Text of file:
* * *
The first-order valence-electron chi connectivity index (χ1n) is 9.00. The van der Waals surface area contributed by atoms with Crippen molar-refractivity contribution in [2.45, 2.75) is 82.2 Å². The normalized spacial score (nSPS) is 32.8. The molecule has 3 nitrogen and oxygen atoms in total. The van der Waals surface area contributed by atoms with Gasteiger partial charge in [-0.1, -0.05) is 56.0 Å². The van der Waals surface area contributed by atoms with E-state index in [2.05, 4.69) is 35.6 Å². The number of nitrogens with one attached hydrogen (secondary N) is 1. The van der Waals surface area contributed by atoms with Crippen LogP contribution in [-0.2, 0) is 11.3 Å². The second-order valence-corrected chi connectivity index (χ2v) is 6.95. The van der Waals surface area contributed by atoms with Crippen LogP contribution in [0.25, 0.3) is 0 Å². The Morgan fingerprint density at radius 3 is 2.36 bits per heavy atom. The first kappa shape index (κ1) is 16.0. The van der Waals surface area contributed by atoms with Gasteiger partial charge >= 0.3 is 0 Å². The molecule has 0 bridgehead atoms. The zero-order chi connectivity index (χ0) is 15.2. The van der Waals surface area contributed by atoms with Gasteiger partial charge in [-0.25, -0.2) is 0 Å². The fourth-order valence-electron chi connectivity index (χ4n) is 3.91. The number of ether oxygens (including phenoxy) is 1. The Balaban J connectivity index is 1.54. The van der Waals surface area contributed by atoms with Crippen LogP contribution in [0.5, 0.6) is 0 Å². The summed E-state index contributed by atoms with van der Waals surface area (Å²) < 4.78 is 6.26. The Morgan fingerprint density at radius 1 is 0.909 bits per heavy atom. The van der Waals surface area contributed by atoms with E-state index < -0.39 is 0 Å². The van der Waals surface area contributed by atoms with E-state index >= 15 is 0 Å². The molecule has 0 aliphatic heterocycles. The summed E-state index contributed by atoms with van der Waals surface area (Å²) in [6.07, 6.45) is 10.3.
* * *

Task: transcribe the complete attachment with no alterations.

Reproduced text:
The first-order valence-electron chi connectivity index (χ1n) is 9.00. The van der Waals surface area contributed by atoms with Crippen molar-refractivity contribution in [2.45, 2.75) is 82.2 Å². The normalized spacial score (nSPS) is 32.8. The molecule has 3 nitrogen and oxygen atoms in total. The van der Waals surface area contributed by atoms with Gasteiger partial charge in [-0.1, -0.05) is 56.0 Å². The van der Waals surface area contributed by atoms with E-state index in [2.05, 4.69) is 35.6 Å². The number of nitrogens with one attached hydrogen (secondary N) is 1. The van der Waals surface area contributed by atoms with Crippen LogP contribution in [-0.2, 0) is 11.3 Å². The second-order valence-corrected chi connectivity index (χ2v) is 6.95. The van der Waals surface area contributed by atoms with Crippen LogP contribution in [0.25, 0.3) is 0 Å². The Morgan fingerprint density at radius 3 is 2.36 bits per heavy atom. The first kappa shape index (κ1) is 16.0. The van der Waals surface area contributed by atoms with Gasteiger partial charge >= 0.3 is 0 Å². The molecule has 0 bridgehead atoms. The zero-order chi connectivity index (χ0) is 15.2. The van der Waals surface area contributed by atoms with Gasteiger partial charge in [-0.25, -0.2) is 0 Å². The fourth-order valence-electron chi connectivity index (χ4n) is 3.91. The number of ether oxygens (including phenoxy) is 1. The Balaban J connectivity index is 1.54. The van der Waals surface area contributed by atoms with Crippen LogP contribution in [0.5, 0.6) is 0 Å². The summed E-state index contributed by atoms with van der Waals surface area (Å²) < 4.78 is 6.26. The Morgan fingerprint density at radius 1 is 0.909 bits per heavy atom. The van der Waals surface area contributed by atoms with E-state index < -0.39 is 0 Å². The van der Waals surface area contributed by atoms with E-state index >= 15 is 0 Å². The molecule has 0 aliphatic heterocycles. The summed E-state index contributed by atoms with van der Waals surface area (Å²) in [6.07, 6.45) is 10.3.